Product news: a clock with disappearing hands and pen pots made of heat-shrink tubing are among the objects in the first collection from La Vague, a new online shop and collective offering work by young designers.
Above: Sfumato by Linn Kandel. This wall clock creates an artificial blur by making the watch hands disappear gradually. The mechanism is concealed behind a Plexiglas dial which is gradient printed.
Based in Switzerland, La Vague describes itself as "a platform that edits self-produced objects", and its first collection comprises nine pieces by young designers.
"We decided to launch La Vague to have the chance to create and sell our design and the designs of young designers who are quite unknown but very talented," said designer Charlotte Talbot. "When you buy an object today you should know where it is coming from, who made it and where your money goes. You buy a La Vague object because you like the design, but maybe also to support a new way of consumption."
Above: Gaignal by Dimitri Bähler. Gaignal is a storage set for pens and office stationery. The shapes come from the used material's maximal capacities; thermo shrinkable tube. The base is made of turned maple.
"To develop the first collection of La Vague, we didn't give a topic to the designers, but they had to create objects that could be made by themselves or by a craftsman, produced locally and easy to ship," said Linn Kandel's, one of the curators of the collection.
"Those points resulted in a series of objects which included various pieces made out of materials that are easy to handle, such as wood, rope, aluminium, Tyvek, carbon – simple shapes with a strong aesthetic."
Above: Sac à dos - Pochette bags by Linn Kandel. These two bags offer with their small volume the possibility to be used everyday. Made out of Tyvek – a very strong, light and waterproof material – these bags propose a more durable but also aesthetic alternative to paper bags.
Some objects are handmade or assembled by the designers in limited editions, but others, like the Volet hooks, are produced industrially.
Above: Deadaleas by ECAL/Fanny Dora. Deadaleas is a book holder and wall shelf. The meeting of wood and mirrored inox is a game of appearance and disappearance that influences the perception of the two objects.
Among the collection are Dimitri Bähler's containers for pens and stationery, made from heat-shrink tubing and turned maple, and Linn Kandel's blurry wall clock, which has its hands concealed by gradient-printed Plexiglas.
Above: Tronc by Charlotte Talbot. Lamp with an indirect and soft lightening perfectly suited for a bedside lamp. The base is made out of ash and the lampshade out of white polypropylene.
The collection also includes a pair of bags made from the durable, paper-like material Tyvek, also by Kandel, and two small shelves made of ash and mirrored stainless steel, credited to Fanny Dora with the University of Art and Design Lausanne (ECAL).
Above: Node by Charlotte Talbot. Node is a hand-made basket constructed with hardened polypropylene rope. It can be used to put objects in or as a fruit basket.
Charlotte Talbot designed an ash and polypropylene bedside lamp and a flexible basket of polypropylene rope, while the wooden table clock is by Anurag Etchepareborda.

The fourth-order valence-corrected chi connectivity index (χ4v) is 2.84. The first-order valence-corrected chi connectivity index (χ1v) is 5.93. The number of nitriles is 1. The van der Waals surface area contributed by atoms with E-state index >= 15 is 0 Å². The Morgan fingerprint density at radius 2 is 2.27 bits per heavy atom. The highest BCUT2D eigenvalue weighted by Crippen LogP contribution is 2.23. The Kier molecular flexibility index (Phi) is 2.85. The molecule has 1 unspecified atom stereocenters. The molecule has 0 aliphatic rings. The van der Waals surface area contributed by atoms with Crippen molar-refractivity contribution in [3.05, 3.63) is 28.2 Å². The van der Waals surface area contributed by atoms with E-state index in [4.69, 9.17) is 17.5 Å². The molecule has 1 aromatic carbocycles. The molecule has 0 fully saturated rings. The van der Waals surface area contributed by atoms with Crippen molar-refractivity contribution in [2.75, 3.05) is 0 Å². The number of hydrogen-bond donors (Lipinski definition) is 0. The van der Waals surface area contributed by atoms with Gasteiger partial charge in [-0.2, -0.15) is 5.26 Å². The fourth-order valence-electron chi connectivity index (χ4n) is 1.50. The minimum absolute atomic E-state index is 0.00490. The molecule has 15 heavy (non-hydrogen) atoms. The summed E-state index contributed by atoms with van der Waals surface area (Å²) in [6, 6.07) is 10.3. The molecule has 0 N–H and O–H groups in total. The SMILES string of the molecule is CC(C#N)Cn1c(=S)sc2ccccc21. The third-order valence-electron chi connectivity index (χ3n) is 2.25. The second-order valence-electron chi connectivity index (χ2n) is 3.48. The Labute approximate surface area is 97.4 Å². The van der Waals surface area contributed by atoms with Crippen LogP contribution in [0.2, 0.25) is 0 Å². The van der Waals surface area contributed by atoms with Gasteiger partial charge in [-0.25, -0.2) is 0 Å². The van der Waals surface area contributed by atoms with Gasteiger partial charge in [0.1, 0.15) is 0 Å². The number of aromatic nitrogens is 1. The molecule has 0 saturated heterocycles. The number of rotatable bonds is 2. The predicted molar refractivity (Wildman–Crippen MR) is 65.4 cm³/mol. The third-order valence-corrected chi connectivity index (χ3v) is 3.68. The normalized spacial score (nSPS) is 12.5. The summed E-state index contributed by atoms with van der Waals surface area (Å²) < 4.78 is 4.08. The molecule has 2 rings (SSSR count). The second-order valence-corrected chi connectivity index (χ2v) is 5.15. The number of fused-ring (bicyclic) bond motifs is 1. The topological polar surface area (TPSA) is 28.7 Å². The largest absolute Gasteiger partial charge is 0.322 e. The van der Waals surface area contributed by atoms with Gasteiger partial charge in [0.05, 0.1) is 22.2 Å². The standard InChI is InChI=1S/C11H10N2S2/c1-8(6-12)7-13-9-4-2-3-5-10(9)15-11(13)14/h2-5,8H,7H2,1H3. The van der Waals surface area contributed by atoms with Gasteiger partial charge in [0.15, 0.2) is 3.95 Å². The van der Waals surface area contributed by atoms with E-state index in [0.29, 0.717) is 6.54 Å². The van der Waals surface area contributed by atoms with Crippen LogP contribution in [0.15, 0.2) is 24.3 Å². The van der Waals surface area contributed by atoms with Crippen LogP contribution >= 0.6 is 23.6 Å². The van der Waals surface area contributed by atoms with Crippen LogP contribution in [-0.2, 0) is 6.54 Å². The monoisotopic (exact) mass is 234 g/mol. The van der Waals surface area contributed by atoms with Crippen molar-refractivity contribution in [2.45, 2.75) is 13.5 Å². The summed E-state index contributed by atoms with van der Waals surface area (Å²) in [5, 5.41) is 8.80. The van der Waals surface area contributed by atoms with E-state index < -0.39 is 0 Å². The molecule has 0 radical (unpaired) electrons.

Above: Kitchen Clock by Anurag Etchepareborda. This little table clock's radical and simple design allows the user to contemplate an aesthetic purely based on the quality of the wood.
Completing the collection are Bähler's anodised aluminium hooks, which fold over to hide their screws, and a balancing sculpture made from pieces of ash and rings of carbon by Jean Besson and ECAL.
Above: Volet by Dimitri Bähler. Anodised aluminium hooks folded in way to hide the fixation system, which is a simple screw giving a unexpected volume of the object.
Above: Round & Round by ECAL/Jean Besson. Balancing object made out of a section of ash and a carbon profile in several dimensions. Little plastic elements are used for connecting the parts together.
Another project by Kandel we've featured on Dezeen is a series of wire-framed tables inspired by electricity pylons.
Photography is by Charles Negre and captions are by La Vague.
Here's some more information from La Vague:
La Vague is a platform that edits self produced objects. From the idea to the delivery, the designers are in control. Produced by craftsmen, local factories, or the designers themselves, the La Vague objects are distributed during events or through its website: www.la-vague.ch
As young designers, even a beautiful, original and well designed object is hard to promote. By trusting young creators, La Vague breaks the fence and gives them an opportunity to promote and sell their objects without any intermediates. In that sense, La Vague wants to be a new kind of furnishing and object company.
As a self-produced object company, La Vague can propose several objects with different levels of production. Some mass produced, others almost unique pieces. Thanks to that approach, La Vague has the ambition to sell only unpublished objects at very affordable prices. Unique objects created by talented designers.
» Dimitri Bähler
» Anurag Etchpareborda
» Anne Julmy
» Linn Kandel
» Charlotte Talbot
- Concrete collection by Matali Crasset fo…r Concrete by LCDA
- A Million Times by Humans Since 1982
- Golran launches optical illusion rugs by… Raw Edges
- Porcelain Shoes by Laura Papp
- Recycled marble dust used to create simp…le homeware range by Francesca Gattello
- Tokujin Yoshioka designs all-glass wardr…obe for Glas Italia
- Colors News Machine by Fabrica
- Once Upon a Dream by Mathieu Lehanneur f…or Veuve Clicquot
- Tiffany Flowers by Ding3000
Sign up for a daily roundup
of all our stories